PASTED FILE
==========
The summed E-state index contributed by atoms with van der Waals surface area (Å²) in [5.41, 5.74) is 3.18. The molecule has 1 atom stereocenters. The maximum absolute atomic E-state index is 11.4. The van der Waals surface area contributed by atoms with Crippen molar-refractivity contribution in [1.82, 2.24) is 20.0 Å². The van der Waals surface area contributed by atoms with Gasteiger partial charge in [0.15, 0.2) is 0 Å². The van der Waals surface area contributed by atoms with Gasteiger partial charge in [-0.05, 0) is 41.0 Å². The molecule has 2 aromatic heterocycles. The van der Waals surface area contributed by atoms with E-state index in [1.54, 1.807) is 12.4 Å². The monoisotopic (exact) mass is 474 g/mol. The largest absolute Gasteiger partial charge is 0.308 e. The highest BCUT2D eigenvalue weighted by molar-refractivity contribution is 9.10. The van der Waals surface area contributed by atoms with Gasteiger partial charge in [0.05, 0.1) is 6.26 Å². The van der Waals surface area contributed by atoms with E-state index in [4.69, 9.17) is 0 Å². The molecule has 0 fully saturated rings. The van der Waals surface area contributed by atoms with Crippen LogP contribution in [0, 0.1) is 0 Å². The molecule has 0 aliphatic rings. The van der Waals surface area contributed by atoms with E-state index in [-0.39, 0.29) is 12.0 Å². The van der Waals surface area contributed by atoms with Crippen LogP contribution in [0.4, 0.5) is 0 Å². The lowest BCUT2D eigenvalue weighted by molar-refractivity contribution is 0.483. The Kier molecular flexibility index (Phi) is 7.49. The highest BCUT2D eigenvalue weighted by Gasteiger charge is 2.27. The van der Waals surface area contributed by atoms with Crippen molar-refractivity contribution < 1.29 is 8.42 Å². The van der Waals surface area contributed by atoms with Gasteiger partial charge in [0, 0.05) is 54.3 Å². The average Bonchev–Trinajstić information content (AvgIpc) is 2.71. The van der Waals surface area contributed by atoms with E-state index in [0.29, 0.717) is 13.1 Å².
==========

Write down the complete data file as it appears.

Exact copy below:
The summed E-state index contributed by atoms with van der Waals surface area (Å²) in [5.41, 5.74) is 3.18. The molecule has 1 atom stereocenters. The maximum absolute atomic E-state index is 11.4. The van der Waals surface area contributed by atoms with Crippen molar-refractivity contribution in [1.82, 2.24) is 20.0 Å². The van der Waals surface area contributed by atoms with Gasteiger partial charge in [0.15, 0.2) is 0 Å². The van der Waals surface area contributed by atoms with Gasteiger partial charge in [-0.05, 0) is 41.0 Å². The molecule has 2 aromatic heterocycles. The van der Waals surface area contributed by atoms with E-state index in [1.54, 1.807) is 12.4 Å². The monoisotopic (exact) mass is 474 g/mol. The largest absolute Gasteiger partial charge is 0.308 e. The highest BCUT2D eigenvalue weighted by molar-refractivity contribution is 9.10. The van der Waals surface area contributed by atoms with Gasteiger partial charge in [0.05, 0.1) is 6.26 Å². The van der Waals surface area contributed by atoms with E-state index in [4.69, 9.17) is 0 Å². The molecule has 0 fully saturated rings. The van der Waals surface area contributed by atoms with Crippen LogP contribution in [0, 0.1) is 0 Å². The molecule has 0 aliphatic rings. The van der Waals surface area contributed by atoms with E-state index in [-0.39, 0.29) is 12.0 Å². The van der Waals surface area contributed by atoms with Crippen LogP contribution in [0.4, 0.5) is 0 Å². The lowest BCUT2D eigenvalue weighted by molar-refractivity contribution is 0.483. The Kier molecular flexibility index (Phi) is 7.49. The highest BCUT2D eigenvalue weighted by Gasteiger charge is 2.27. The van der Waals surface area contributed by atoms with Crippen molar-refractivity contribution < 1.29 is 8.42 Å². The van der Waals surface area contributed by atoms with Gasteiger partial charge in [0, 0.05) is 54.3 Å². The average Bonchev–Trinajstić information content (AvgIpc) is 2.71. The van der Waals surface area contributed by atoms with E-state index in [0.29, 0.717) is 13.1 Å².